As the day wore on I realized that there were two mistakes I had made in regards to my wardrobe. The previous morning as I was preparing for my trip upstate I thought to myself that I ought to bring along my winter coat because it is supposed to be very cold. What I did not think about was that snow often turns to rain and it might be more pleasant to make deliveries in the rain wearing a rain coat than a non-waterproof coat. The second mistake was that for my trip upstate I wore my union suit, which was great for being upstate, but I should have thought to take it off before driving into the city and making deliveries. I will tell you that the combination of physical work, two layers of wet clothes, and a long-john onesie that doesn't breathe at all is a recipe for feeling disgusting.

So there we are, a day alternately terrifying, crappy, and downright ridiculous made much more managable by banking on the story it would turn into, as relayed to you in this very space.

However. There's also a side to being in this frame of mind that has often made me feel self-conscious and a little down on myself. I sometimes think that a lot of the things I've done in the past have been strictly for the sake of the story and that I should do things out of pure enjoyment and wonder and adventure without any care towards telling people about it. There's something about feeling the need to document everything that I'm really strongly drawn towards and definitely runs deep in my blood, but I also feel repelled by it. This is in part why I've stopped taking pictures very often (that and laziness). For most of high school and into early college I was always the guy with the camera and was really into photography. Then at some point I started realizing that I was never in any pictures and felt like I wasn't actually participating in anything. This was also around the time that I was taking a documentary making class and felt upset about playing the role of observer rather than actor. I think it's also closely connected to why I left my non-profit job, feeling like I was in a role of helping people do things and take action, but not being part of that action myself.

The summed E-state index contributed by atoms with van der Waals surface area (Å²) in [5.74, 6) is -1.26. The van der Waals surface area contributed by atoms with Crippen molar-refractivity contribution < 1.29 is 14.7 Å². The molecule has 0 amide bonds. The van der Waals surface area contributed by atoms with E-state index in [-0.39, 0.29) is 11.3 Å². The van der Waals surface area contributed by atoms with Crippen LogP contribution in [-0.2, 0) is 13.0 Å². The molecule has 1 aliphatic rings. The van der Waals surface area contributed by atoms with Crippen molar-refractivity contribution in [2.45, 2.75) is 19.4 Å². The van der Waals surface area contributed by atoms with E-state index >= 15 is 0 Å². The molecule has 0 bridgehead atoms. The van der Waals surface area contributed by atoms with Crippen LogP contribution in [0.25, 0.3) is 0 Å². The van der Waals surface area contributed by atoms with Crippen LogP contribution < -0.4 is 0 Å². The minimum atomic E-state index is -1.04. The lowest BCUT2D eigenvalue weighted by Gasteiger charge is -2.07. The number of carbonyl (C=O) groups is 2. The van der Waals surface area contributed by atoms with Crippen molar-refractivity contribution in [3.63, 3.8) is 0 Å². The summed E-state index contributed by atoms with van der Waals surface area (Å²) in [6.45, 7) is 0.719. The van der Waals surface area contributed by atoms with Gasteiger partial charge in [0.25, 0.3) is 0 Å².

But that urge to document and report and present my experiences to an audience in some way definitely runs in my blood. A few years ago, my dad typed up an old journal his father wrote on a trip he took to Europe sometime in the mid-twenties I believe. Aside from the painfully obvious fact that the men in my family do not have the physical capability to avoid a pun, it also became clear that we all feel the need to tell a story. His entire journal was written as if for an audience, complete with jokes and asides, although he had no reason, I'm guessing, to think that anyone beside himself would ever read it.